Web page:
The recently released State of Public Health 2018 report paints a bleak picture.
Released every five years by the Health Department, the report draws on a range of data to describe the health of Tasmanians and the factors that influence health and wellbeing.
Acknowledging some improvements, including a decline in teenage pregnancy; smoking rates among teenagers and pregnant women; and harmful patterns of alcohol consumption, by nearly all measures Tasmania still ranks poorly when compared to other states.
Preventative health: what's the cost?
Health Minister Michael Ferguson claims the state government spends about $70 million on preventative health. But where is it?
The figure represents about 1.5 per cent of the government's total health spend. Over forward estimates, it decreases to about 1.15 per cent.
However, stakeholders argue the proportion should be closer to 5 per cent.
The Examiner asked for a breakdown of where the $70 million was allocated. It was a similar request made by the Labor Party during budget estimates.
The question was put on notice, and the response provided to the Opposition similar to what was received by The Examiner.
Mr Ferguson said the estimated $70 million was invested in preventative health related activities across government agencies and businesses, including: community programs aimed at increasing participation and physical activity rates and various staff health and wellbeing programs, health promotion, mental health promotion, investment in PCYCs and supporting participation in sports, as well as activity undertaken by the Department of Health through public health services.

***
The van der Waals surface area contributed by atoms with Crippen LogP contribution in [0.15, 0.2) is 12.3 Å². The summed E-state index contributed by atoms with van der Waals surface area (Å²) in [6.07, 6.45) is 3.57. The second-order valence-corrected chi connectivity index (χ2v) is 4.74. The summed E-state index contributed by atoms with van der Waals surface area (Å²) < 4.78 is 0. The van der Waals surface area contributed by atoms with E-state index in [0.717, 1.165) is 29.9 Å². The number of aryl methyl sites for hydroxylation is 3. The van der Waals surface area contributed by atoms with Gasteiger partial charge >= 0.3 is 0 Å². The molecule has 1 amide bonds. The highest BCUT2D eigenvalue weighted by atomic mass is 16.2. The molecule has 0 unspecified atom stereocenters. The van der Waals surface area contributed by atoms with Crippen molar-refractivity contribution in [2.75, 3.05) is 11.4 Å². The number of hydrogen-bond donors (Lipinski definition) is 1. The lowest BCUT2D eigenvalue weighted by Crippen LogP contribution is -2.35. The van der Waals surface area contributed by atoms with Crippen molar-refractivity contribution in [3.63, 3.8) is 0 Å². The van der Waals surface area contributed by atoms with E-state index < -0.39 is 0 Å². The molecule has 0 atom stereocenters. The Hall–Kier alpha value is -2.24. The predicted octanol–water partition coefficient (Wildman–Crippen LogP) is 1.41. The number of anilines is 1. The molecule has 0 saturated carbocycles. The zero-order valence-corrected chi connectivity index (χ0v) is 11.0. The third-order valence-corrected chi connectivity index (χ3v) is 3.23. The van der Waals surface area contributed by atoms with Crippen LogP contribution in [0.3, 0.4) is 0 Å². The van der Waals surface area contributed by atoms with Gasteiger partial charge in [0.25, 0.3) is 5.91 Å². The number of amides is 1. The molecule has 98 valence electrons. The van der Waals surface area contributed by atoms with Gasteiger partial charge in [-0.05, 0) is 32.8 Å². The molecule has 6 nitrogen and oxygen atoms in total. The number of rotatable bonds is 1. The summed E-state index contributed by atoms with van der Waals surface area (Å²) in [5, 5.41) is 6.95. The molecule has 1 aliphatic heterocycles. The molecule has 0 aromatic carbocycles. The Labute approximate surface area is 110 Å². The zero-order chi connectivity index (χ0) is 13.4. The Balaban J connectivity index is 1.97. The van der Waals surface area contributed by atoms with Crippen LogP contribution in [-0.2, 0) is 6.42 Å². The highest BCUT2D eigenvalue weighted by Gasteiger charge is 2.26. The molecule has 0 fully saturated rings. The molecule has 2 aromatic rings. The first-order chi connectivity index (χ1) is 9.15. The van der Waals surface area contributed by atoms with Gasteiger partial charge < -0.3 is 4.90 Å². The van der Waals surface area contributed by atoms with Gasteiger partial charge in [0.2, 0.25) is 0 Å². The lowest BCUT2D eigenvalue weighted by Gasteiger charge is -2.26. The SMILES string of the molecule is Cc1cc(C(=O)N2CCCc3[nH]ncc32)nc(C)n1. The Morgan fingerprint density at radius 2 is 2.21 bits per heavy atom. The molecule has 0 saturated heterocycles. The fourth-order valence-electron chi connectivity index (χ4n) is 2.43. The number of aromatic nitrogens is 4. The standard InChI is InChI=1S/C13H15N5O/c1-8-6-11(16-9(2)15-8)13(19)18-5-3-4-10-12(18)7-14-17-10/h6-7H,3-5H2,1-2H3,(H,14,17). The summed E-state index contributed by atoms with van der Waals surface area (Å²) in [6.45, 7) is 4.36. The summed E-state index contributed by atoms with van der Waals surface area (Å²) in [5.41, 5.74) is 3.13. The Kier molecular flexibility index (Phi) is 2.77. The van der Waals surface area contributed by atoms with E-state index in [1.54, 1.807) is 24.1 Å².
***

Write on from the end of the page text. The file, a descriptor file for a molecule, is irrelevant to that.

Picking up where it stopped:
He said it also included targeted investments made through the government's $6.4 million Healthy Tasmania plan, with further funding of $1.1 million from 2020-21 included in the budget.
However, Labor health spokeswoman Sarah Lovell said it was clear Mr Ferguson did not take preventative health seriously.
"The Liberals' underinvestment makes a mockery of their promises to make Tasmania the healthiest state in the country by 2025," she said.
"It is clear that the $70 million is a made up figure, and that Michael Ferguson - even with the luxury of taking the question on notice - is unable to answer the question."
Mr Ferguson said the government did recognise the importance of preventative health measures, evident in the establishment of the Healthy Tasmania Five Year Strategic Plan with "significant extra funding".
"The budget is not a magic pudding," he said.
"Five per cent of the health budget is $405 million, and redirecting this amount of funding would mean cutting acute services and massive hospital bed closures. "That's why we want every player including every Tasmanian to help us in achieving better personal health."
On Monday, Mr Ferguson promoted the government's third round of Healthy Tasmania funding.
From July 1, community groups will be able to apply for grants of up to $200,000 aimed at encouraging grassroots action on improving health outcomes.
However, stakeholders argue the level of funding will fail to empower the action needed to turn Tasmania's health outcomes around.
Heart Foundation Tasmania chief executive Graeme Lynch, who is also chairman of the government's Health and Wellbeing Advisory Council, said while the Healthy Tasmania Plan was a good plan, its investment remained "underpowered".
"Everybody is screaming for money. But health and wellbeing ... it must be the principle concern of our population," he said.
"To have a population that is healthy, that can live to its maximum potential. From that everything else flows. It just needs a proportionate investment, and at the moment it is just too low."
My Lynch said without greater investment, the government's goal of becoming the healthiest state in Australia by 2025 would not be achievable.
Catch up on The Examiner's State of Health series
- RACT boss Harvey Lennon shares his motivation for increasing physical activity
- Tasmania's biggest killer heart disease
- How Tasmanian nurse practitioners are filling the diabetes care gaps
- The Launceston program making an impact on physical inactivity
- The diabetes patients informing practice and care in Northern Tasmania